Instead, Mr. Loughlin became a central figure in Huntington, initiating the lacrosse program here in 1955. He also served as vice president of the Long Island-Metropolitan Lacrosse Association. He was the Blue Devil head coach until 1959 when he turned the program over to legendary Cliff Murray after being named assistant principal at the high school.
Mr. Loughlin served as president of the Adelphi College Alumni Association, was appointed as alumni representative to the Adelphi Board of Trustees and was president of the Suffolk County Business Teachers Association. He is a member of the Adelphi Athletic Hall of Fame.
After rapidly earning the respect of students, staff and the Huntington community, he was identified as holding the basic skills of leadership and organization needed for a successful career as a school administrator. With the opening of the new Huntington High School in late November 1958, the School Board decided to create a second assistant principal position to handle the influx of about 400 freshmen added to the high school building. Mr. Loughlin was hired to fill the new administrative post.
His responsibilities as AP included the areas of discipline, pupil activities, school budgets and attendance and teacher orientation. The new position required him to step down from coaching and from serving as director of the district’s adult education program.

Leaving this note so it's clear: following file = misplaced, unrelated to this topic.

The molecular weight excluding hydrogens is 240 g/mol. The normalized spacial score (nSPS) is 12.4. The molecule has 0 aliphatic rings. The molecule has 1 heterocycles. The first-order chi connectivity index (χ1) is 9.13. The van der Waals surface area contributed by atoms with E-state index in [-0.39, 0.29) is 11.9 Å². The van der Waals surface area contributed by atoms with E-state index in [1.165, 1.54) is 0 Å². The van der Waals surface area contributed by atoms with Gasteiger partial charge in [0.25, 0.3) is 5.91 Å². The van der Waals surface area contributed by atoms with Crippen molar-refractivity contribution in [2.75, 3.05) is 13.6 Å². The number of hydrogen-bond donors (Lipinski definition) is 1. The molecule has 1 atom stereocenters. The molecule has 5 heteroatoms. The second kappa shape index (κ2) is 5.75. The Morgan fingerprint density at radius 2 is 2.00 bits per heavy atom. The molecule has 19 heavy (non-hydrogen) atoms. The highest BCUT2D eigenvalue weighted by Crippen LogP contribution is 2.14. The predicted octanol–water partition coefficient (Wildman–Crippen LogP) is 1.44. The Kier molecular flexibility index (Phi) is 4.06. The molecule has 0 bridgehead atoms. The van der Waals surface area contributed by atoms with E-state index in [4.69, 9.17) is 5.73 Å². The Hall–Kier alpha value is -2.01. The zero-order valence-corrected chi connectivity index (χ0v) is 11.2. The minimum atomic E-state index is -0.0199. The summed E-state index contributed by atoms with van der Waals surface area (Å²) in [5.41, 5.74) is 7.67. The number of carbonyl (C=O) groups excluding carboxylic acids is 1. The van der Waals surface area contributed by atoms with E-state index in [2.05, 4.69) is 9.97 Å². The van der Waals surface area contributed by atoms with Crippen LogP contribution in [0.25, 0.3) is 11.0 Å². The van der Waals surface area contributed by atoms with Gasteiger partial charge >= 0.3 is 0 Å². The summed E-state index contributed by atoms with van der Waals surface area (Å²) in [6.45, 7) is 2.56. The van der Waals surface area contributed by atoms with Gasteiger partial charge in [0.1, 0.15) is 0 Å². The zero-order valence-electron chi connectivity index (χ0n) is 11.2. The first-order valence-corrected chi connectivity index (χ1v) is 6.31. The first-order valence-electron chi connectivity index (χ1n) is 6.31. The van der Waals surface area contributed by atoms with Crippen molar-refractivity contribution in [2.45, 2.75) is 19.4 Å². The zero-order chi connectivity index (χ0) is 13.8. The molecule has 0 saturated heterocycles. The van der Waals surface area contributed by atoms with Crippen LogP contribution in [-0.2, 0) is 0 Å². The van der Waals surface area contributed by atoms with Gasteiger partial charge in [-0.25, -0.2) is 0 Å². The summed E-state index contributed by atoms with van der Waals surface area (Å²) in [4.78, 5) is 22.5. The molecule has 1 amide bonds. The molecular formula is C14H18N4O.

Mr. Loughlin earned a master’s degree on June 1, 1954 at the Columbia University School of Business. By February 1960, he had completed another 30 post-graduate credits at Columbia.
During his time in Huntington, Mr. Loughlin married, became a father to two children and settled down in Northport. He served a stretch as president of the Kiwanis Club in Huntington His career here ended at the same time Robert Cushman’s 18-year tenure as high school principal came to a close.
Mr. Loughlin hoped to replace Mr. Cushman as the high school principal, but the district instead hired someone from outside the school system to assume the post. Mr. Loughlin then submitted a letter of resignation to Mr. Cushman, asking for it to become effective July 15, 1968 so he could assume new duties as principal of brand new Rush-Henrietta-Sperry High School in the Rochester area. Mr. Cushman often referred to Mr. Loughlin as his “right hand man.”
One of the only visible signs remaining of Mr. Loughlin’s time in Huntington rests in the treasure trove of yearbooks tucked away in a storage area beneath the School Heritage Museum at the high school. In the 1959 edition, there’s a photo of Mr. Cushman, Mr. Loughlin and Raymond A. Hettler, who was hired as an assistant principal at R.L. Simpson High School in 1955, exiting the new high school building following a tour of the facility days before students flooded into the school for the first time.
Mr. Loughlin served as principal of Rush-Henrietta’s Sperry High School from July 1968 through June 1988. The district is massive, consisting of 100 square miles of large tract housing and strip shopping centers. During this time he also served as president of the School Administrators of New York and on the Board of Directors of Junior Achievement. He also worked as a high school lacrosse official.